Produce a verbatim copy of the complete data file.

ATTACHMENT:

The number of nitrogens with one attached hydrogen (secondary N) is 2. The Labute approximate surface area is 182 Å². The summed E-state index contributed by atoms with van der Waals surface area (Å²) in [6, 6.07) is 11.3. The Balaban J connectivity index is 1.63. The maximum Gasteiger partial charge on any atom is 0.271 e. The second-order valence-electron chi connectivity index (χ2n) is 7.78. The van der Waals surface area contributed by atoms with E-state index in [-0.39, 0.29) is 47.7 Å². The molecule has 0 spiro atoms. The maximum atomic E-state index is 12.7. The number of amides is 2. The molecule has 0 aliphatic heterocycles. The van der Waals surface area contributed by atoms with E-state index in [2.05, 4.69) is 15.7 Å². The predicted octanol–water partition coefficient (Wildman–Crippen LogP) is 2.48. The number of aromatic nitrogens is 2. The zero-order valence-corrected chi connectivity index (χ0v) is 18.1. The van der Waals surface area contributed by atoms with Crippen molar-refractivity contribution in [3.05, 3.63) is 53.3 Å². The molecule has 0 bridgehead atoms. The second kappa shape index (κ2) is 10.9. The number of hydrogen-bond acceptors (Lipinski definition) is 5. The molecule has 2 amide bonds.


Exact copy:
The number of nitrogens with one attached hydrogen (secondary N) is 2. The Labute approximate surface area is 182 Å². The summed E-state index contributed by atoms with van der Waals surface area (Å²) in [6, 6.07) is 11.3. The Balaban J connectivity index is 1.63. The maximum Gasteiger partial charge on any atom is 0.271 e. The second-order valence-electron chi connectivity index (χ2n) is 7.78. The van der Waals surface area contributed by atoms with E-state index in [-0.39, 0.29) is 47.7 Å². The molecule has 0 spiro atoms. The maximum atomic E-state index is 12.7. The number of amides is 2. The molecule has 0 aliphatic heterocycles. The van der Waals surface area contributed by atoms with E-state index in [2.05, 4.69) is 15.7 Å². The predicted octanol–water partition coefficient (Wildman–Crippen LogP) is 2.48. The number of aromatic nitrogens is 2. The zero-order valence-corrected chi connectivity index (χ0v) is 18.1. The van der Waals surface area contributed by atoms with Crippen molar-refractivity contribution in [3.05, 3.63) is 53.3 Å². The molecule has 0 bridgehead atoms. The second kappa shape index (κ2) is 10.9. The number of hydrogen-bond acceptors (Lipinski definition) is 5. The molecule has 2 amide bonds.